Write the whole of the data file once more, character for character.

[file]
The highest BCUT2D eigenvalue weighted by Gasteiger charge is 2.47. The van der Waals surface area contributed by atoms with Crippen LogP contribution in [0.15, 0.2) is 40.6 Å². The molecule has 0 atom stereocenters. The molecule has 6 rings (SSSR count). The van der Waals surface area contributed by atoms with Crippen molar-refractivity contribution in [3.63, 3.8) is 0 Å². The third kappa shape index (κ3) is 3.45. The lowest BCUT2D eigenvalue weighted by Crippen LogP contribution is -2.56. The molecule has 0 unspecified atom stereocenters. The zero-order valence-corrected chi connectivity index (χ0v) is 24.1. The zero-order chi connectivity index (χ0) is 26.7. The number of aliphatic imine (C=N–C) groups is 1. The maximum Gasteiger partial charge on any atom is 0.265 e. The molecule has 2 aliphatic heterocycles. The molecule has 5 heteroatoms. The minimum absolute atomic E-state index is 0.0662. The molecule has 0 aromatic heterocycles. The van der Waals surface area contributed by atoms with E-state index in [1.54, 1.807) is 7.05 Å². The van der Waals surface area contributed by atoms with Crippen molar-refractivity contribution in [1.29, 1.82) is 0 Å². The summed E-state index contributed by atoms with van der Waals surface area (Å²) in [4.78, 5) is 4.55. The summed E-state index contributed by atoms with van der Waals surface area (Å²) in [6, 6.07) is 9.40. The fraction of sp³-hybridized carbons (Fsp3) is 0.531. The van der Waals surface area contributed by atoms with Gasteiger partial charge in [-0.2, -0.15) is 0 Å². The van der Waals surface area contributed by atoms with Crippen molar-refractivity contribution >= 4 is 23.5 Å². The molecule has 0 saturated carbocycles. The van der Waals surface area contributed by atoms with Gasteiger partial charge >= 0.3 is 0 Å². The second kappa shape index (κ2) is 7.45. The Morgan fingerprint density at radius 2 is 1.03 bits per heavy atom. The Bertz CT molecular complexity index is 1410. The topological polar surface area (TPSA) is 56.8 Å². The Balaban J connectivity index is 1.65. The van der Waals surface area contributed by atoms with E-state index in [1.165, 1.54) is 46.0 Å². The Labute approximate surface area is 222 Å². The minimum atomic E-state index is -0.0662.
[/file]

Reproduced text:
The highest BCUT2D eigenvalue weighted by Gasteiger charge is 2.47. The van der Waals surface area contributed by atoms with Crippen LogP contribution in [0.15, 0.2) is 40.6 Å². The molecule has 0 atom stereocenters. The molecule has 6 rings (SSSR count). The van der Waals surface area contributed by atoms with Crippen molar-refractivity contribution in [3.63, 3.8) is 0 Å². The third kappa shape index (κ3) is 3.45. The lowest BCUT2D eigenvalue weighted by Crippen LogP contribution is -2.56. The molecule has 0 unspecified atom stereocenters. The zero-order valence-corrected chi connectivity index (χ0v) is 24.1. The zero-order chi connectivity index (χ0) is 26.7. The number of aliphatic imine (C=N–C) groups is 1. The maximum Gasteiger partial charge on any atom is 0.265 e. The molecule has 2 aliphatic heterocycles. The molecule has 5 heteroatoms. The minimum absolute atomic E-state index is 0.0662. The molecule has 0 aromatic heterocycles. The van der Waals surface area contributed by atoms with E-state index in [1.54, 1.807) is 7.05 Å². The van der Waals surface area contributed by atoms with Crippen molar-refractivity contribution in [1.29, 1.82) is 0 Å². The summed E-state index contributed by atoms with van der Waals surface area (Å²) in [4.78, 5) is 4.55. The summed E-state index contributed by atoms with van der Waals surface area (Å²) in [6, 6.07) is 9.40. The fraction of sp³-hybridized carbons (Fsp3) is 0.531. The van der Waals surface area contributed by atoms with Gasteiger partial charge in [-0.2, -0.15) is 0 Å². The van der Waals surface area contributed by atoms with Crippen molar-refractivity contribution >= 4 is 23.5 Å². The molecule has 0 saturated carbocycles. The van der Waals surface area contributed by atoms with Gasteiger partial charge >= 0.3 is 0 Å². The second kappa shape index (κ2) is 7.45. The Morgan fingerprint density at radius 2 is 1.03 bits per heavy atom. The Bertz CT molecular complexity index is 1410. The topological polar surface area (TPSA) is 56.8 Å². The Balaban J connectivity index is 1.65. The van der Waals surface area contributed by atoms with E-state index in [1.165, 1.54) is 46.0 Å². The Labute approximate surface area is 222 Å². The minimum atomic E-state index is -0.0662.